2
2

You cannot access it, because the Iterator is a private inner class. More explanation can be found here.

0

It's apparent that your currently executing method does not have access to the method named hasNext, e.g., by it being private or protected. You could try to enable access to it using method.setAccessible(true);

It might also be that you have some restrictions defined in your security manager (which, if you use e.g., linux, might have been included default from the distributions java package).

[EDIT] As it turns out, Tom Hawtin identified the correct root cause. You are indeed operating on HashMap.KeyIterator. Although the solution would be to use Iterator.class instead of itr.getClass() you could still enable access to it using setAccessible(true).

2
  • hasNext isn't private. Your second statement may be true.
    – adarshr
    Mar 3 '11 at 17:42
  • @adarshr, as it turns out hasNext has private access on the iterator of type HashMap.KeyIterator which your code operatons on. Mar 3 '11 at 18:20
0

I suspect you should use getDeclaredMethod (among other issues). I don't bother to remember Reflection API details (they're for the compiler!), but in your case compare your code with that produced by dp4j:

$ javac -Averbose=true -All -cp dp4j-1.2-SNAPSHOT-jar-with-dependencies.jar ReflectionTest.java 
ReflectionTest.java:6: Note: 
import java.util.*;

public class ReflectionTest {

public ReflectionTest() {
    super();
}

@com.dp4j.Reflect()
public static void main(String[] args) throws java.lang.ClassNotFoundException, java.lang.NoSuchFieldException, java.lang.IllegalAccessException, java.lang.NoSuchMethodException, java.lang.reflect.InvocationTargetException, java.lang.InstantiationException, java.lang.IllegalArgumentException {
    final java.lang.reflect.Constructor hashSetConstructor = Class.forName("java.util.HashSet").getDeclaredConstructor();
    hashSetConstructor.setAccessible(true);
    Set<String> myStr = (.java.util.Set<.java.lang.String>)hashSetConstructor.newInstance();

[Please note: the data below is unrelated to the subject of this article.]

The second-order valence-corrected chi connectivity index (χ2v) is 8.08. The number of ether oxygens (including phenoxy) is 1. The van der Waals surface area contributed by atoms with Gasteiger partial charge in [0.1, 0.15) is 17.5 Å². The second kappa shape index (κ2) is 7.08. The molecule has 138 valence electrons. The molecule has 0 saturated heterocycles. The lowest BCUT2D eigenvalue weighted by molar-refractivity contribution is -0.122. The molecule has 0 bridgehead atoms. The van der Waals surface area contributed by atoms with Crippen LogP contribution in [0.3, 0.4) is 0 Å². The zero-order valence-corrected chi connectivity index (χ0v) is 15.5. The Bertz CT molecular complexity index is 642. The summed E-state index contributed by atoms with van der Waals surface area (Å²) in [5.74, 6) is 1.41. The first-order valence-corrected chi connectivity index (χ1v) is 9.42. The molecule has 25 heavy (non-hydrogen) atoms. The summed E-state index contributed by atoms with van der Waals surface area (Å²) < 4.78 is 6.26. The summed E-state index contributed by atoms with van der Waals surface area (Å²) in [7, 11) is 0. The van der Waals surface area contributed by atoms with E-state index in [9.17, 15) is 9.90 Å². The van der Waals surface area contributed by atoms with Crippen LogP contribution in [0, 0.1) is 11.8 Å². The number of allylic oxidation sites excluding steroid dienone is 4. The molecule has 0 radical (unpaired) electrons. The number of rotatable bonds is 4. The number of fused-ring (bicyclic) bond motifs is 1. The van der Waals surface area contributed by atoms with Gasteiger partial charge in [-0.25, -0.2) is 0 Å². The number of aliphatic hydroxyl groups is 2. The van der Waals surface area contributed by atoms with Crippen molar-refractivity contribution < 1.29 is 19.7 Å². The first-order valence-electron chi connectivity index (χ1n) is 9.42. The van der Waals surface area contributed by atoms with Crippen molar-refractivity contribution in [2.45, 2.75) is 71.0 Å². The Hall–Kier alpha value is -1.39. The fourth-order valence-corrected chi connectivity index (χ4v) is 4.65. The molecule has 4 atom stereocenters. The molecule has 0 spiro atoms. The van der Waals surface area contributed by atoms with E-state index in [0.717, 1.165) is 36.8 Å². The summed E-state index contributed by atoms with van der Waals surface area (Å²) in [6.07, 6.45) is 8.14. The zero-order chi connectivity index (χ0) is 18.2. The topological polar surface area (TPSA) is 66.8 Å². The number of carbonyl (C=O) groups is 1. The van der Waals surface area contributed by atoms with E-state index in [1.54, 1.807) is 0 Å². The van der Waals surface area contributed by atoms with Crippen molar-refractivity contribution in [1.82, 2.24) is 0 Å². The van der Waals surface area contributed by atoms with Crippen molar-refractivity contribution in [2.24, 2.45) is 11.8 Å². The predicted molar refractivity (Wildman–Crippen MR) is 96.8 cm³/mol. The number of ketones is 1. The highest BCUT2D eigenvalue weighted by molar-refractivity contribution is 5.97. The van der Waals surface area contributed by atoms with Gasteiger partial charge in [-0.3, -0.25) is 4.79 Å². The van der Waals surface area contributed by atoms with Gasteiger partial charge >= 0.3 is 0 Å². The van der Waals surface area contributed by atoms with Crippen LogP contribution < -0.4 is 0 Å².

final java.lang.reflect.Method addWithEMethod = Class.forName("java.util.Set").getDeclaredMethod("add", .java.lang.Object.class);
    addWithEMethod.setAccessible(true);
    addWithEMethod.invoke(myStr, new .java.lang.Object[1][]{"obj1"});
    final java.lang.reflect.Method iteratorMethod = Class.forName("java.util.Set").getDeclaredMethod("iterator");
    iteratorMethod.setAccessible(true);
    Iterator itr = (.java.util.Iterator)iteratorMethod.invoke(myStr);
    final java.lang.reflect.Method hasNextMethod = Class.forName("java.util.Iterator").getDeclaredMethod("hasNext");
    hasNextMethod.setAccessible(true);
    final java.lang.reflect.Method printlnWithbooleanMethod = Class.forName("java.io.PrintStream").getDeclaredMethod("println", .java.lang.Boolean.TYPE);
    printlnWithbooleanMethod.setAccessible(true);
    printlnWithbooleanMethod.invoke(System.out, new .java.lang.Object[1][]{hasNextMethod.invoke(itr)});
}

}

    public static void main(String[] args)
                       ^
...

$ java ReflectionTest
true

The only change you need to do is annotate your main method with @com.dp4j.Reflect:

$ vim ReflectionTest.java
import java.util.*;

public class ReflectionTest
{
        @com.dp4j.Reflect
        public static void main(String[] args)
        {
                Set<String> myStr = new HashSet<String>();
                myStr.add("obj1");
                Iterator itr = myStr.iterator();
                // Method mtd = itr.getClass().getMethod("hasNext");
                System.out.println(itr.hasNext());
        }
}

NB: this works only with dp4j-1.2-SNAPSHOT (I've just added suport for it). If you don't use Maven, download the jar from here. You find the test case with your problem here.